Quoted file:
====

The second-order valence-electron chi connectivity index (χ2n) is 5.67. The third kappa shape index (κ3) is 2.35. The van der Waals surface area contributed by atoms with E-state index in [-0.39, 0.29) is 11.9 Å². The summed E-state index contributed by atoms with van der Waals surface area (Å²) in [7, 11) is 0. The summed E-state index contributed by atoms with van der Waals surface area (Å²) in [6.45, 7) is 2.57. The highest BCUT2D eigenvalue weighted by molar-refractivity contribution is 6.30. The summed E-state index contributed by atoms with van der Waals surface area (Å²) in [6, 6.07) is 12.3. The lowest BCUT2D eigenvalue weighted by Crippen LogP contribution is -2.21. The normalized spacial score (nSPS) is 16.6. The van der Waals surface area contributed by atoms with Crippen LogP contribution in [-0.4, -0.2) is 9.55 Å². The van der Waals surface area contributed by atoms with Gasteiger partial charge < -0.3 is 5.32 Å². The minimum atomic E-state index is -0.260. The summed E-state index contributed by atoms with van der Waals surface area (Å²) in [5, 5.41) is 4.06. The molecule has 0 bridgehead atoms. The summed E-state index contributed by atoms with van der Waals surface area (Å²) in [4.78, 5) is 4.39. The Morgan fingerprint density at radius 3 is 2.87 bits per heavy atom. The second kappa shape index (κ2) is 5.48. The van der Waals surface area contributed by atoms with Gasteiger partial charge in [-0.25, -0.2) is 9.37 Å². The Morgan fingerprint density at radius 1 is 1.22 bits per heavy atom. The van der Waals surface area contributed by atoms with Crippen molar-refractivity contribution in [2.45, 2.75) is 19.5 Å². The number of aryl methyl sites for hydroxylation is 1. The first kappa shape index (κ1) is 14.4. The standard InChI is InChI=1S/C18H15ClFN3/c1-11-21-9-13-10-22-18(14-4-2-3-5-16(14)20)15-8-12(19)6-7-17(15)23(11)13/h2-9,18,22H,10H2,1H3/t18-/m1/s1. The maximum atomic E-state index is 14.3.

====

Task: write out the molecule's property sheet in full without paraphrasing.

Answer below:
The second-order valence-electron chi connectivity index (χ2n) is 5.67. The third kappa shape index (κ3) is 2.35. The van der Waals surface area contributed by atoms with E-state index in [-0.39, 0.29) is 11.9 Å². The summed E-state index contributed by atoms with van der Waals surface area (Å²) in [7, 11) is 0. The summed E-state index contributed by atoms with van der Waals surface area (Å²) in [6.45, 7) is 2.57. The highest BCUT2D eigenvalue weighted by molar-refractivity contribution is 6.30. The summed E-state index contributed by atoms with van der Waals surface area (Å²) in [6, 6.07) is 12.3. The lowest BCUT2D eigenvalue weighted by Crippen LogP contribution is -2.21. The normalized spacial score (nSPS) is 16.6. The van der Waals surface area contributed by atoms with Crippen LogP contribution in [-0.4, -0.2) is 9.55 Å². The van der Waals surface area contributed by atoms with Gasteiger partial charge < -0.3 is 5.32 Å². The minimum atomic E-state index is -0.260. The summed E-state index contributed by atoms with van der Waals surface area (Å²) in [5, 5.41) is 4.06. The molecule has 0 bridgehead atoms. The summed E-state index contributed by atoms with van der Waals surface area (Å²) in [4.78, 5) is 4.39. The Morgan fingerprint density at radius 3 is 2.87 bits per heavy atom. The second kappa shape index (κ2) is 5.48. The van der Waals surface area contributed by atoms with Gasteiger partial charge in [-0.25, -0.2) is 9.37 Å². The Morgan fingerprint density at radius 1 is 1.22 bits per heavy atom. The van der Waals surface area contributed by atoms with Crippen molar-refractivity contribution in [2.45, 2.75) is 19.5 Å². The number of aryl methyl sites for hydroxylation is 1. The first kappa shape index (κ1) is 14.4. The standard InChI is InChI=1S/C18H15ClFN3/c1-11-21-9-13-10-22-18(14-4-2-3-5-16(14)20)15-8-12(19)6-7-17(15)23(11)13/h2-9,18,22H,10H2,1H3/t18-/m1/s1. The maximum atomic E-state index is 14.3.